A housing guide for singles in Singapore
Besides understanding how to operate the dry cleaner, living on your own is arguably the biggest rite of passage to independence. The gentlemen first had a taste of it in National Service, and the ladies probably got the first-hand experience in university dorms. When it comes down to it, everyone knows all too well the married folks have an easier time with home ownership compared to individuals who prefer to stay single. HDB flats are only viable if a single is 35 years old and above, and private properties are likely to be out of the question considering the astronomical cash outlay. For those eager to live away from their parental homes over personal motivations, what is a destitute single to do?
We glean scholastic nuggets of wisdom from property insiders, agents and - what do you know - Singaporean Redditors.
Rent an HDB Flat
In the realm of public housing, the legislations have made it impossible for singles under 35 to own an HDB. Rentals would be the most viable option. Compared to home ownership, rentals have been cast in a negative light the whole time. The rationale is you are not owning an asset (that hopefully appreciates significantly in the long run) that could be monetised in the future, you are putting yourself in a less-than-ideal situation of throwing away money you won’t see again.
There is some kernel of truth in that the money could better be put to work, but the same concept of opportunity cost can also be applied to the cash down payment you have to fork out when you take out a bank loan for an HDB, or when you purchase a private property. Furthermore, putting down monthly rentals could be cheaper than the costs of home ownership up to a certain year.
A property consultant we spoke to mentioned that vacancy rates have been rising and rental rates have been falling - a great opportunity for rental hunters like you to swoop in. Many apartments are also fully furnished and it allows you to ‘test water’ before committing to a home purchase. The low-risk, low-commitment nature of rentals should appeal to the younger independence fighters, and a Redditor by the username ‘petit_four’ pointed out that you may still save for a permanent home with your leftover income after renting a place to stay.
So if you do decide to rent, do your due diligence on property portals and consider other non-price factors like location, nearby amenities and proximity to your workplace or city centre.
Cost: Depending on the neighbourhood and size of the flat, expect to set aside at least $550 per month for a room. Alternatively, you could round up a couple of your single pals and rent an entire three- or four-room flat. That should set you guys back between $1,800 and $2,500 per month.
Joint Condo Purchase With Fellow Singles
Singaporean singles who prefer to buy have no choice but look into condominiums. There has been a revival of interest in private properties in recent times, leading many to speculate that prices have bottomed out. Even so, entering yourself into the highly desirable stratosphere of owning a condo while being barely 35 at that requires you to jump through some pretty tricky hoops. Actually, the hoops mainly revolve around money. Another property consultant we spoke to revealed that the cheapest condo unit you can get your hands on starts between $500,000 and $600,000 onwards, and they are usually one-bedroom or studios located at far flung corners of Singapore.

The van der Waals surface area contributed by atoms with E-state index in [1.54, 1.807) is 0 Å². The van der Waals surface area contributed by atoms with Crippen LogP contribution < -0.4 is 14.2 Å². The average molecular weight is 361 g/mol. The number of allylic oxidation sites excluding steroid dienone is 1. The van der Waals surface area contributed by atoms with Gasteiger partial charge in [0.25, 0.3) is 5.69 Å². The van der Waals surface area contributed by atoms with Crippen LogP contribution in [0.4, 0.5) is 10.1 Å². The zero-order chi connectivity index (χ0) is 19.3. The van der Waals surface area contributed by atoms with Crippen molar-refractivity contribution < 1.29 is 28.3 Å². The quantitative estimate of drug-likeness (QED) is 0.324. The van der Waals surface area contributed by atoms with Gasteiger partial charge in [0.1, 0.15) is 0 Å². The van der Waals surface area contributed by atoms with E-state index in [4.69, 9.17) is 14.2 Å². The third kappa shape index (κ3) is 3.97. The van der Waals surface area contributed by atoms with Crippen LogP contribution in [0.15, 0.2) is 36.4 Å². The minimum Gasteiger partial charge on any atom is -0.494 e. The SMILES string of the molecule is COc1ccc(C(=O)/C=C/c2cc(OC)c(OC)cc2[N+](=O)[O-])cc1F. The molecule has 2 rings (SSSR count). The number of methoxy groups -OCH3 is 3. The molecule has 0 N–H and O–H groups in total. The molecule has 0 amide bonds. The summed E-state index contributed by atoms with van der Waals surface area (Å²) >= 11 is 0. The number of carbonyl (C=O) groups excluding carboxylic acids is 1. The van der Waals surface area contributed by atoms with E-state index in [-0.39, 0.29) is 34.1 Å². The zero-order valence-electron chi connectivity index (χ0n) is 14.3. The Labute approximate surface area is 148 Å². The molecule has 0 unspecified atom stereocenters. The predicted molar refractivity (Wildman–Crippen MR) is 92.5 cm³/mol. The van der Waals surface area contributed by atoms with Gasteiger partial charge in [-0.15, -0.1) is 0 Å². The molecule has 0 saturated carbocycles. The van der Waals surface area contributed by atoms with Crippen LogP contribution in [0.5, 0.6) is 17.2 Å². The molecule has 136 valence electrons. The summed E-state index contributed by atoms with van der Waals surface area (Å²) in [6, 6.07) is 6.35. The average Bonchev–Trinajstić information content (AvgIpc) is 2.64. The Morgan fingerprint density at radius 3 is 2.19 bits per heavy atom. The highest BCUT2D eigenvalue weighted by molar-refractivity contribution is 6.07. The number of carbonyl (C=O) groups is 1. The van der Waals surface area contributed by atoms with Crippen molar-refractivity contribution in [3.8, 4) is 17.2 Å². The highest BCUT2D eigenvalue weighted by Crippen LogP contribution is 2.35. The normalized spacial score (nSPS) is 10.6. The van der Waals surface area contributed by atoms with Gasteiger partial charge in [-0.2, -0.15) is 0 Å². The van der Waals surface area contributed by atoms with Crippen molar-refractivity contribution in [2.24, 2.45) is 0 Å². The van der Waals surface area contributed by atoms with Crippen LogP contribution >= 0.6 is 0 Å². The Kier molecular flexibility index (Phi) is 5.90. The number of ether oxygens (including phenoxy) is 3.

Assuming the apartment in question is a $500,000 unit at Alps Residences in Tampines, the 20% down payment would require $25,000 in cash and $75,000 in CPF. Together with S$9,600 in buyer’s stamp duty and $2,300 lawyer’s fees, your total upfront payment is about $119,000.
If you are going about this alone and you belong to the middle-income demographic, this could prove to be a huge stumbling block. Moreover, a Singaporean Redditor by the username ‘inno7’ pointed out that youths who just started working would probably have insufficient savings to buy a house.
Therefore, we sincerely hope you have like-minded friends with similar financial capacity, because there is strength in numbers, right? When the initial down payment is split between two to three occupants, the barrier to entry becomes a lot easier to surmount coupled with the fall in private property prices.
P.S Don’t say that we didn’t warn you, but if you or one of your friends suddenly decide to tie the knot, it would be difficult to go back to HDBs.
Cost: If the bunch of you bachelors/bachelorettes aren’t fussy about location (e.g. Punggol, Choa Chu Kang) and size as much as you are about the price, you can find two-bedroom condo units between $600,000 and $800,000. Don’t forget to factor in monthly maintenance fees and mortgage to determine if the apartment is truly within your means.
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